So far, in this series, we have learned to read and write digital information with an Arduino. We have also learned to read analog information with the Arduino and a potentiometer. In this video, we will learn how to send pseudo-analog signals from the Arduino to a device by fading the light on an LED.

### The Circuit:

Connect a jumper wire from pin 9 on the Arduino (9 is an analog out pin as denoted by the tilde [~] sign) to a 220R resistor. Connect the other end of the resistor to the anode of an LED. Connect the cathode of the LED to the ground pin of the Arduino using another jumper wire.

### The Sketch:

``````/*

This example shows how to fade an LED on pin 9 using the analogWrite()
function.

The analogWrite() function uses PWM, so if you want to change the pin you're
using, be sure to use another PWM capable pin. On most Arduino, the PWM pins
are identified with a "~" sign, like ~3, ~5, ~6, ~9, ~10 and ~11.

This example code is in the public domain.
*/

int led = 9;           // the PWM pin the LED is attached to
int brightness = 0;    // how bright the LED is
int fadeAmount = 5;    // how many points to fade the LED by

// the setup routine runs once when you press reset:
void setup() {
// declare pin 9 to be an output:
pinMode(led, OUTPUT);
}

// the loop routine runs over and over again forever:
void loop() {
// set the brightness of pin 9:
analogWrite(led, brightness);

// change the brightness for next time through the loop:

// reverse the direction of the fading at the ends of the fade:
if (brightness <= 0 || brightness >= 255) {
}
// wait for 30 milliseconds to see the dimming effect
delay(30);
}``````

What happens if we change the delay attribute?

What happens if we change the value of the `fadeAmount`variable?

As a challenge, see if you can figure out how to use a potentiometer to control the fade effect–either through the rate of the fade or the brightness.

For the “Arduino For Kooks” course, I recommend you get the Arduino Starter Kit available here.

In the previous lesson, we learned how to use a button to create a simple digital input on the Arduino. We also learned how to use the serial monitor to display the button state. In this lesson, we’re going to use a potentiometer to create an analog input and read it on the serial monitor.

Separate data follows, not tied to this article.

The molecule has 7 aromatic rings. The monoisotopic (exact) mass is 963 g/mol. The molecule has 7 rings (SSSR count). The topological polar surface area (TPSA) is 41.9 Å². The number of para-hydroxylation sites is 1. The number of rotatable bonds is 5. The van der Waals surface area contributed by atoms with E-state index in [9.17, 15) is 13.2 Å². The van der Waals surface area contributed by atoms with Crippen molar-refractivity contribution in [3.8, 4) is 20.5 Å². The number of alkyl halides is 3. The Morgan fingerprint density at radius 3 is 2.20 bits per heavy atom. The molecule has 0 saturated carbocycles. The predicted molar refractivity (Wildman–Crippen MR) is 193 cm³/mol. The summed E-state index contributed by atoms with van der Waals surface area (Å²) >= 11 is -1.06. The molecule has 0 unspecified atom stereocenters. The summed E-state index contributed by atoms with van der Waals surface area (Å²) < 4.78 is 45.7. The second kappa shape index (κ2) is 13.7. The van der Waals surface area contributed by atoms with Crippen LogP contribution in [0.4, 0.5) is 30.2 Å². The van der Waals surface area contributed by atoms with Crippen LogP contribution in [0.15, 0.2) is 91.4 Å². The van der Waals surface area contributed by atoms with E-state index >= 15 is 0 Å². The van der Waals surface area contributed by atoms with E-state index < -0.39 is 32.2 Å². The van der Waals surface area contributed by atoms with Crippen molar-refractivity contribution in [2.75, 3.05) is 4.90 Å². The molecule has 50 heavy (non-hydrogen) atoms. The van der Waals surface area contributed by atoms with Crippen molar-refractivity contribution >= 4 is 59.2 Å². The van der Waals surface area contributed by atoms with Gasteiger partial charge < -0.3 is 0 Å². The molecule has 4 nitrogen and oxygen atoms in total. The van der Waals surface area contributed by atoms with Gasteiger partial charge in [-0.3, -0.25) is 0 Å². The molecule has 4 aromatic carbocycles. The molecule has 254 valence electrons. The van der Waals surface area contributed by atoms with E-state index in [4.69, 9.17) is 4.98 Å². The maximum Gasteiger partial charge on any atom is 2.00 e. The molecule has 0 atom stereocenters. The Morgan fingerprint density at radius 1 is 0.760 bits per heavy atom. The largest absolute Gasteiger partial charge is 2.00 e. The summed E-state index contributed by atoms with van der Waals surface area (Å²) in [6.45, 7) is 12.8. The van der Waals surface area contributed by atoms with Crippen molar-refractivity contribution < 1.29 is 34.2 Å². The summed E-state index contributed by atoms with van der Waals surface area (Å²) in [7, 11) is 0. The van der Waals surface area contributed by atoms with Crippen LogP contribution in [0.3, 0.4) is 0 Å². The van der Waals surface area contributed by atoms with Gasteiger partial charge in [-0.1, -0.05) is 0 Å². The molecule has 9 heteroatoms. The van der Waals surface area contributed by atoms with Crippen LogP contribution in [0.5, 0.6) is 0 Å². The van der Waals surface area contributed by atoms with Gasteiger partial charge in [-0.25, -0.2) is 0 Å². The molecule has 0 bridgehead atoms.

### The Circuit:

Connect a jumper wire from the +5V pin to pin 1 (the left pin, input, if you’re looking down the shaft) of a 10k potentiometer. Connect a second jumper wire from pin 2 (the right pin, ground) to the ground pin on the Arduino. Connect a third jumper from pin 3 (center pin, signal) to A0 on the Arduino.

### The Sketch:

``````/*

Graphical representation is available using Serial Plotter (Tools > Serial Plotter menu).
Attach the center pin of a potentiometer to pin A0, and the outside pins to +5V and ground.

This example code is in the public domain.

*/

// the setup routine runs once when you press reset:
void setup() {
// initialize serial communication at 9600 bits per second:
Serial.begin(9600);
}

// the loop routine runs over and over again forever:
void loop() {
// read the input on analog pin 0:
// print out the value you read:
Serial.println(sensorValue);
delay(1);        // delay in between reads for stability
}``````

Now, with just a few more lines of code, you can determine the actual voltage going through the potentiometer and into the Arduino:

``````/*

Reads an analog input on pin 0, converts it to voltage, and prints the result to the Serial Monitor.
Graphical representation is available using Serial Plotter (Tools > Serial Plotter menu).
Attach the center pin of a potentiometer to pin A0, and the outside pins to +5V and ground.

This example code is in the public domain.